New Year’s Day, a.k.a. International Hangover Day, is almost upon us—no need to fight it, that throbbing head on January 1 is as inevitable as a post-Thankgiving food coma. At least you can take solace in the knowledge that a large percentage of the globe’s population is going through the same thing.
But while the symptoms may be similar wherever you are, Bon Appétit points out that the term hangover has quite different connotations in various languages around the world. Among Bosno-Croatians, it’s common use the “old Turkish loan-word, mamurluk, which also meant ‘sleepy’ in the original language.” And in Colombia, hangovers are known as guayabo, or ‘guava trees.’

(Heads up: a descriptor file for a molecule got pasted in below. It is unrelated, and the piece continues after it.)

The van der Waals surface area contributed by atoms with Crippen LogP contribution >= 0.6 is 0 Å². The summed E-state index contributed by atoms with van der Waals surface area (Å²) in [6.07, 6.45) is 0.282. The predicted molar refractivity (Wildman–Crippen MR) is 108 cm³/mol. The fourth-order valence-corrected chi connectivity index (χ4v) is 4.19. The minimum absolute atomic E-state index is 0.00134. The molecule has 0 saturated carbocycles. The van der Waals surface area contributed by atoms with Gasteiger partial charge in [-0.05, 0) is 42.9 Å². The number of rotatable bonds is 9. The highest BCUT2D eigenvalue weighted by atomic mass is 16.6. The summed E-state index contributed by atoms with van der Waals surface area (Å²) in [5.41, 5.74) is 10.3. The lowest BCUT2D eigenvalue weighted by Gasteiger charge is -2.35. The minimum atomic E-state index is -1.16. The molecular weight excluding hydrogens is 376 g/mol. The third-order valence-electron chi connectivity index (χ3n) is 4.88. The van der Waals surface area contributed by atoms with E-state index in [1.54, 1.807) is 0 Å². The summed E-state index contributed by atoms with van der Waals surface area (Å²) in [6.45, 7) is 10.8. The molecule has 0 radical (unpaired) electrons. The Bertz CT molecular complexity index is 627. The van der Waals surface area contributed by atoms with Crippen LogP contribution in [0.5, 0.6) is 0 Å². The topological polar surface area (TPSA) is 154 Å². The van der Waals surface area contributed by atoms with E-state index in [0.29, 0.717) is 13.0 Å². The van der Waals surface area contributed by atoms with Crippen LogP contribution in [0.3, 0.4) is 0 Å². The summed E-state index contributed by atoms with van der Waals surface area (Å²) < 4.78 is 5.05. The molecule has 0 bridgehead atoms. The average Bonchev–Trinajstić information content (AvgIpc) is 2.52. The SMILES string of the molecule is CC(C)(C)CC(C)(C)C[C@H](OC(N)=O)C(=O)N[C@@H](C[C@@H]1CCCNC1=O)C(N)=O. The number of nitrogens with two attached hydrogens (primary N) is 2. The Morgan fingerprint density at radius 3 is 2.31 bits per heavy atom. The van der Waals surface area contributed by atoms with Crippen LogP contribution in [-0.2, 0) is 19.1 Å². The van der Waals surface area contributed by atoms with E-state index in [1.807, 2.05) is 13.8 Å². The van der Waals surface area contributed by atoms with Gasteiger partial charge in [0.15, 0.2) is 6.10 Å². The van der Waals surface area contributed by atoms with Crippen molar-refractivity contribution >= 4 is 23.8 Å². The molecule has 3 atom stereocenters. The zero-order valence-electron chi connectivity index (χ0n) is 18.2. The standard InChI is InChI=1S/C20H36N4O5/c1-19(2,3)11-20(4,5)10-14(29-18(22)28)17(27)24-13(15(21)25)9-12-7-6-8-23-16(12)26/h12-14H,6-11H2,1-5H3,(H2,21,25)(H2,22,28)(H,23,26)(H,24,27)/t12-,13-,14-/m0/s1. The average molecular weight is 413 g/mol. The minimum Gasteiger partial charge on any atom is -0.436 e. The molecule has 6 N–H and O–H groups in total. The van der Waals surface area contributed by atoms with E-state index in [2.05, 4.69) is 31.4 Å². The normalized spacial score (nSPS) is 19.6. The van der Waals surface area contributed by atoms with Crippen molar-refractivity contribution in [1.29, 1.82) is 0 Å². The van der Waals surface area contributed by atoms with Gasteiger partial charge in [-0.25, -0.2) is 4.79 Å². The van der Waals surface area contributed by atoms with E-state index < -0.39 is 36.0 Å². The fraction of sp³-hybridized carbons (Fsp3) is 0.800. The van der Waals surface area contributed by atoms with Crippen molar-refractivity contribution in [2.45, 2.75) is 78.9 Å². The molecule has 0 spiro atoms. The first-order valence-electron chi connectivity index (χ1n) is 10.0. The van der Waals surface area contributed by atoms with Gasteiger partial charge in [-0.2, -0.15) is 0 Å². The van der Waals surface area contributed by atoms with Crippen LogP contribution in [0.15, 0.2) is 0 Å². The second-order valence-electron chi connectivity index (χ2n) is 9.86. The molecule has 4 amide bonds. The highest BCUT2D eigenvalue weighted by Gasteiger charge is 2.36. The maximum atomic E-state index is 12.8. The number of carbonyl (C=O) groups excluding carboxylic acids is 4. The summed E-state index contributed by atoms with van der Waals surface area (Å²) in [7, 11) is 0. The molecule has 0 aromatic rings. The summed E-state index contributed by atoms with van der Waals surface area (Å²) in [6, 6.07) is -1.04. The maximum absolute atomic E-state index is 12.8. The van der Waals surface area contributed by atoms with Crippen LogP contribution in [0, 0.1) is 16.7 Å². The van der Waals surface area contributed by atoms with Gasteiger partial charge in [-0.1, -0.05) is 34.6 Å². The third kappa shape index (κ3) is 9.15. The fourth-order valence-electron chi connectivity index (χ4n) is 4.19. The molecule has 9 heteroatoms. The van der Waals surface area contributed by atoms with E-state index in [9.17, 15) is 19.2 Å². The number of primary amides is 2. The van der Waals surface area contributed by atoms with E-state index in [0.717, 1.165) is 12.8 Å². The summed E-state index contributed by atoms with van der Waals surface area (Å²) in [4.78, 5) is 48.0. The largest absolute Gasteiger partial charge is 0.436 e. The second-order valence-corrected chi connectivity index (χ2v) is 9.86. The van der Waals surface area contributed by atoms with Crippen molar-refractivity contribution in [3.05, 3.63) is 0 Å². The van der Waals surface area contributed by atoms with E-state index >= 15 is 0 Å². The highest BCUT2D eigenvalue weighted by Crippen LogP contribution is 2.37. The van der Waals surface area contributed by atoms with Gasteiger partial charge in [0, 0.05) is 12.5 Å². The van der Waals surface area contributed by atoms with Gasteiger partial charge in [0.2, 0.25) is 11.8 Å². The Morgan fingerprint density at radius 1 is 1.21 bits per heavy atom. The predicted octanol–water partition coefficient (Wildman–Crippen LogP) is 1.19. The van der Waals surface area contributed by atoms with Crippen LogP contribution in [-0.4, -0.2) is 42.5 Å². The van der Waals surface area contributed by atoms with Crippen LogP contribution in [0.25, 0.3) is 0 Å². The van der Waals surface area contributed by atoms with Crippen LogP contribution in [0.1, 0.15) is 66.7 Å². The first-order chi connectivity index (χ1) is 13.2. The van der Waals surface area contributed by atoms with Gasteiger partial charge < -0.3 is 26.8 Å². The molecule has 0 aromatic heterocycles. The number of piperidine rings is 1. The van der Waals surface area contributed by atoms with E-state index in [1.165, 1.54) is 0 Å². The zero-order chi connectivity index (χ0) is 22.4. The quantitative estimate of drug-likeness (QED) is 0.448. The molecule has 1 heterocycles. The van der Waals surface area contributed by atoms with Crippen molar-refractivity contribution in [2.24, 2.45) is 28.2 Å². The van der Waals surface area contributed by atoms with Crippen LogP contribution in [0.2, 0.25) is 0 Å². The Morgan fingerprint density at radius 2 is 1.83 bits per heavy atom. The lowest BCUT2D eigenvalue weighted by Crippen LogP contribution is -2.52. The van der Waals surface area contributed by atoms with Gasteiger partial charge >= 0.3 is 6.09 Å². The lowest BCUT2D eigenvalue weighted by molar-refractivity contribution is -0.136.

The imagery we relate to most comes from Northern Europe, where “the Scandinavian hangover metaphor of choice is getting whaled upon with a hammer, whether it’s by a Danish tommermaend (carpenter), an Icelandic timburmenn (ditto), or a Swedish kopparslagare (coppersmith).”
[via Bon Appétit]